People have observed that the BWT is similar to the Fourier Transform (aka FFT, or, really, the DFT. I'll call it the DFT). I didn't know much about the DFT when I came across that statement, so I wasn't sure how deep the analogy went. It could resemble it only superficially, or there could be deep connections between them. Given that the DFT is based on very old math, and it has gotten lots of study, there could be a lot of insight in finding connections between it and the BWT, and might point the way to other kinds of transforms with uses in compression, and efficient ways to implement them.

I've been looking into the DFT lately, and I didn't think so at first, but now I think the BWT can be interpreted as being a transform in the same family as the DFT.

You can interpret data such as text as the coefficient vector of a polynomial with coefficients over a finite field mod 256. Alternately, you can interpret it as the point values of such a polynomial. The polynomial interpretation makes it applicable to finite field versions of the DFT. Text isn't made of sine waves -- at least, not in any way I know of -- so the usual sine waves have no advantage as basis functions, but lots of functions can be used, as long as they have specific properties. I've noticed that the functions corresponding to different "frequencies" are basically the same coefficients under different permutations (this isn't always 100% true, but it's true when the number of samples is prime). The coefficient vector itself can be interpreted as a finite ring or field, where the elements are the set of polynomials that are rotations. Enumerating the elements of this ring in lexicographic order gives the same order as the BWT (specifying it that way gets away from sorting, which doesn't fit in to the DFT). The symbols corresponding to the BWT can defined to be remainders from polynomial division.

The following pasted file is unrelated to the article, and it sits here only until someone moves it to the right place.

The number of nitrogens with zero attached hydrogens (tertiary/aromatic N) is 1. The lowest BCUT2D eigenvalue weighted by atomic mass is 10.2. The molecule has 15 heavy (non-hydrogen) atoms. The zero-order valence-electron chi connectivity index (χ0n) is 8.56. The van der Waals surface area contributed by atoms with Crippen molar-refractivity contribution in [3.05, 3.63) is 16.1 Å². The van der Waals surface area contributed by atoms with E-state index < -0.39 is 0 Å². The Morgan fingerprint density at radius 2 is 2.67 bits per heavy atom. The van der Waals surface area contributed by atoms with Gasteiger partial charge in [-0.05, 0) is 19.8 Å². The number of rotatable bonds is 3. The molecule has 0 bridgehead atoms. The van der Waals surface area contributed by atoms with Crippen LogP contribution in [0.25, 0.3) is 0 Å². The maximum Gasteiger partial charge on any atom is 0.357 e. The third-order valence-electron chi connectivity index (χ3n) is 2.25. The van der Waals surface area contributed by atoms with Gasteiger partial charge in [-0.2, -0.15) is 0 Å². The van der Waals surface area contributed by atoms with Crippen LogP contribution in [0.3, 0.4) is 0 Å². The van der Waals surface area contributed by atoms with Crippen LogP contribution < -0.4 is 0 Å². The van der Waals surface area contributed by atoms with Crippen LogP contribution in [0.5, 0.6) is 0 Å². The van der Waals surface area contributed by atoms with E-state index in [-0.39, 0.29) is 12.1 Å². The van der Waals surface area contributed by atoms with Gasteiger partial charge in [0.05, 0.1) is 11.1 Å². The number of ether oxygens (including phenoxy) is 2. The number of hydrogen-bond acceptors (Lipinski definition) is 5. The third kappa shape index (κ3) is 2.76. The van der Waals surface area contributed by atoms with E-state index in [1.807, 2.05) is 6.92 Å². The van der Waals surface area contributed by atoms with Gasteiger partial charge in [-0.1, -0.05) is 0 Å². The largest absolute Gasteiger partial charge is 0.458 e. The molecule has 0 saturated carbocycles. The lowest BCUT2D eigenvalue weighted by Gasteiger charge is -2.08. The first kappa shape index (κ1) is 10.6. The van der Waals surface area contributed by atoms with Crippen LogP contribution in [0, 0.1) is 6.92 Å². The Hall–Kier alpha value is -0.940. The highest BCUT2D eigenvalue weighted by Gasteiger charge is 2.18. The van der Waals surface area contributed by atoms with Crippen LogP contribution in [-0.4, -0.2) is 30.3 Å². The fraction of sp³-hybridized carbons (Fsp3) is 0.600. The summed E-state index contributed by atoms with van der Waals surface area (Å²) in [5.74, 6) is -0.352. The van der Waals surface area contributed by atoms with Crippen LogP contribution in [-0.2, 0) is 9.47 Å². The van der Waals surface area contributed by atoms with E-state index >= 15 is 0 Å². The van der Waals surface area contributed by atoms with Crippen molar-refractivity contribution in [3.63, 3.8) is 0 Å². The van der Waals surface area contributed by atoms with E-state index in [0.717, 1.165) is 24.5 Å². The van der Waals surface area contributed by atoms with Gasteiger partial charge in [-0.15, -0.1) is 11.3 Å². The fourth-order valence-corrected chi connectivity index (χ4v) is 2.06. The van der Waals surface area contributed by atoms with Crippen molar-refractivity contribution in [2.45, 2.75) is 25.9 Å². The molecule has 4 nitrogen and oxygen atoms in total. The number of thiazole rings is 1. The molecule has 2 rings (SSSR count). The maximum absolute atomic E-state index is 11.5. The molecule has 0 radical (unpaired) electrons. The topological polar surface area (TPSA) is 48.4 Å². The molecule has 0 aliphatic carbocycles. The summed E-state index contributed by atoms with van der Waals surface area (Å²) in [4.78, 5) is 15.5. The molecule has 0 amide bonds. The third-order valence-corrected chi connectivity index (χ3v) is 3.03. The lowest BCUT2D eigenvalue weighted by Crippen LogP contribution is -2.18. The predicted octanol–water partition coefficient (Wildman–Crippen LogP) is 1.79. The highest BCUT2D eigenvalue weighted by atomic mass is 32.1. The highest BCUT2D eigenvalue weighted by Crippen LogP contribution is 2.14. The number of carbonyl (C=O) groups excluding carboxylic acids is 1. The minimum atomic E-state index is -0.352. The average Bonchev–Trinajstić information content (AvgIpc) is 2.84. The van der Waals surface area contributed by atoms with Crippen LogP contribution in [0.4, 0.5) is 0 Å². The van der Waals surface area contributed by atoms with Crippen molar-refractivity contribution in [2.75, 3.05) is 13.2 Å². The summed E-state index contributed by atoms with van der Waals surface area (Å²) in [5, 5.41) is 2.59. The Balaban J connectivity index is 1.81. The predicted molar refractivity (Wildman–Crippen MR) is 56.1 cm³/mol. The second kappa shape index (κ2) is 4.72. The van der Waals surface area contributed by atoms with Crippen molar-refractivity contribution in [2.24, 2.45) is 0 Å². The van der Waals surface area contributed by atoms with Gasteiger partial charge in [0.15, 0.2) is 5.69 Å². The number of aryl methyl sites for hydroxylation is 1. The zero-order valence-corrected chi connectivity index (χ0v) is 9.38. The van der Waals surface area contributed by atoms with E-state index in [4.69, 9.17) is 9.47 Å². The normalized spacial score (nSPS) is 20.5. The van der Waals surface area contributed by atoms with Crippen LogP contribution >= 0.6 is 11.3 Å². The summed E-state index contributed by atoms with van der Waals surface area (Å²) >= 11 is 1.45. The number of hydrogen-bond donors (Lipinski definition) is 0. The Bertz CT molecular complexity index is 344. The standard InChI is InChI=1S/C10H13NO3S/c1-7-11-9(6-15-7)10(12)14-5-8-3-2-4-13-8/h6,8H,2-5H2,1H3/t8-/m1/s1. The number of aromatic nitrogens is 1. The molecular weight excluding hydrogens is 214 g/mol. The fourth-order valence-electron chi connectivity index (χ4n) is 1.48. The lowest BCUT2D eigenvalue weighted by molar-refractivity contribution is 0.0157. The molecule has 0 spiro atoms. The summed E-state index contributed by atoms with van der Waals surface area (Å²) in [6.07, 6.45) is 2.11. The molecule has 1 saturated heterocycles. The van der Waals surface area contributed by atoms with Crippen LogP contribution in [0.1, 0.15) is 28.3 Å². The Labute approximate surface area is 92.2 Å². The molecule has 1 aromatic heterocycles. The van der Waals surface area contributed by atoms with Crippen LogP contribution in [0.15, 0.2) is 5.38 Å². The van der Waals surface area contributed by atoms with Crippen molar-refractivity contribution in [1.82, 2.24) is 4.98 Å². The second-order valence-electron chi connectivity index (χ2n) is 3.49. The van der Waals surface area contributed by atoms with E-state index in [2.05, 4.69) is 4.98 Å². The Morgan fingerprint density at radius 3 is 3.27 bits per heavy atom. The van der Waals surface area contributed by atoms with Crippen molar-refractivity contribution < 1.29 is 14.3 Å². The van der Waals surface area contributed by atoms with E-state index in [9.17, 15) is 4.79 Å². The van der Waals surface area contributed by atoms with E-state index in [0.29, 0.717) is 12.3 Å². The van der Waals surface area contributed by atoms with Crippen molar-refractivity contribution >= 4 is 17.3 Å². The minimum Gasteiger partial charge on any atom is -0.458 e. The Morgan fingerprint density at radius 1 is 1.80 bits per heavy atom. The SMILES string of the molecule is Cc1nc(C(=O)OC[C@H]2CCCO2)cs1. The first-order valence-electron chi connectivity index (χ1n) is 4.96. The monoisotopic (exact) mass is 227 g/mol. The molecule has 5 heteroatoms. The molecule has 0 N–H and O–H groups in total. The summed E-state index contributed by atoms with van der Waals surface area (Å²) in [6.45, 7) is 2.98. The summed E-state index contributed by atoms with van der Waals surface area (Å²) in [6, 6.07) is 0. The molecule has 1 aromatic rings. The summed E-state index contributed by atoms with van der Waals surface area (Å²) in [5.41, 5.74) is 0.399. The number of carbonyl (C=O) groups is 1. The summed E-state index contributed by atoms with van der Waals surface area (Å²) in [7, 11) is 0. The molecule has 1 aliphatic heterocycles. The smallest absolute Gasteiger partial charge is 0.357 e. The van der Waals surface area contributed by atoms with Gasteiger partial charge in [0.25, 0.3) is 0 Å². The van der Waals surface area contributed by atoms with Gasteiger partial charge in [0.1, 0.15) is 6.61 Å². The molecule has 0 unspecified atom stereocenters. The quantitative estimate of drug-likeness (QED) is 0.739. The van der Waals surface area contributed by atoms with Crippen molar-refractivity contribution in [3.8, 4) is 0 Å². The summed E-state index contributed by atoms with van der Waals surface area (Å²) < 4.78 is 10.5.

I haven't worked out the all the details of how to formally make the BWT into a Fourier transform, but there seems to be a lot to go on, and there is probably at least one way to do it. Interpreting text as polynomials can be a useful way to think about compression algorithms, with connections to ring theory and field theory. For example, the way LZ77 breaks down text into duplicated fragments is related to factoring a polynomial. There may be more systematic ways of factoring that come out of existing theory.

This is something I've been thinking about. I'll use this thread to post whatever interesting things I find.

Edit: I realized that if you enumerate the rotated polynomials in order, that's pretty much all of it. Just drop all but the last term and it's done. So that trivializes it. Any way you look at it, the BWT just permutes, it doesn't mix together all the terms like the DFT, so it's simpler. I think there's fertile ground in the space in between them, though, and a good place to look for ideas.